Below was a draft post that I never got to post.
My first month at Lanetix!
So I’ve just started as a software engineer at a San Francisco startup called Lanetix! It’s been almost two years since I started Dev Bootcamp and a year after having my own startup consultancy in NYC. For another brand new adventure, my wife and I drove 5000 miles cross-country to the West (some say “Best”) Coast.
I won’t talk about the hiring process since so much has been already been written. What I will reiterate is that it’s a very thoughtful process. The senior engineers designed it with respect for both their time as well as the candidate’s. This was a breath of fresh air on my interviewing spree.
Even before my first day, I was able to talk to others on the team, get to know them, and ask questions. I felt very welcomed and comfortable with such a transparent onboarding. The company is small and the engineering team is split between Washington DC and San Francisco, but getting to know the company has been a smooth process with all the online communication and weekly demo days where people present new parts of the product to the whole company. The people here are really great listeners and empathetic; when I ask questions, they always take their time to explain the whole picture and hear my side.
This gets me into how Lanetix is organized. It’s trying to maximize employee empowerment and accountability by letting people make decisions, do the work, present it, and maintain/support it. This engagement into the full lifecycle of a feature is awesome!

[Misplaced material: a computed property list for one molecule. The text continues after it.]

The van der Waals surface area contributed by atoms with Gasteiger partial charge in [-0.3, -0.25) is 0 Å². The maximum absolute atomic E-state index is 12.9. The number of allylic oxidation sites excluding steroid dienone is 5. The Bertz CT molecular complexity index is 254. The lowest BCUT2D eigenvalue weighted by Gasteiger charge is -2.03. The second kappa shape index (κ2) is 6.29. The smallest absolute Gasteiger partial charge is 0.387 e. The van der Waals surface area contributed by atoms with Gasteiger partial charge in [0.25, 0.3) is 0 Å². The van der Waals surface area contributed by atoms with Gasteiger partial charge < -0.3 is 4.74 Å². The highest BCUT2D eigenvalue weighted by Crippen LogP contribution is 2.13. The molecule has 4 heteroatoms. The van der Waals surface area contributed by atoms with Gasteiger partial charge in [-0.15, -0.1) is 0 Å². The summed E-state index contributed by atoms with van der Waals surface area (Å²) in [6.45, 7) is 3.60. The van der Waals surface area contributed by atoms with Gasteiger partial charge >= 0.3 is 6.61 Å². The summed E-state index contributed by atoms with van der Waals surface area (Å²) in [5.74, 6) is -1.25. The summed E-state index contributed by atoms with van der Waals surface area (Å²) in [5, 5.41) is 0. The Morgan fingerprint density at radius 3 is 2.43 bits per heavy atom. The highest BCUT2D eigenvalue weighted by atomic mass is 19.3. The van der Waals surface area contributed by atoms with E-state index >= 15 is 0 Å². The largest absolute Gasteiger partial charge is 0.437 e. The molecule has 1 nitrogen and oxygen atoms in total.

One new thing I learned was feature flags. By wrapping new pieces of code in these flags, you can continuously deploy code to production without fear of breaking things. In this way, they are much like other large companies that can ship quickly. If something breaks, you turn a flag off or rollback a change! This kind of empowerment should not be dismissed; it’s really powerful to be able to quickly make changes and see them in production.
In fact, this is what I did my first day! Setup was quick given the company wiki, tooling, and configuration repositories; my developer environment, with no less than ten services, was up and running by the afternoon! With some debriefing of a bug we needed to fix, I was able to make a pull request on GitHub and get it merged in less than 24 hours!
Employees are trusted and you get the latest and greatest equipment, including the new MacBook Pro, large monitor, whiteboard standing desk, comfy hoodie, stickers, and really anything else you need can be expensed. They know that developer productivity far outweighs the cost of the equipment.
Overall, it’s still early days, but I’m learning more and more about our product, especially as we dogfood it. I’m currently working on our Insights Squad - helping to make seemingly simple features, like a fixed header on a spreadsheet, function with lots of work. In the future, I’ll be able to work with others in different groups to learn more about different areas of the codebase.
That’s all for now! Stay tuned for updates from our Ship It Day coming soon (Spoilers: It’s going to be called Maker Day going forward!) or the conferences and books I get from our continuing education budget!
Unfortunately, it didn’t work out that well.
To be continued…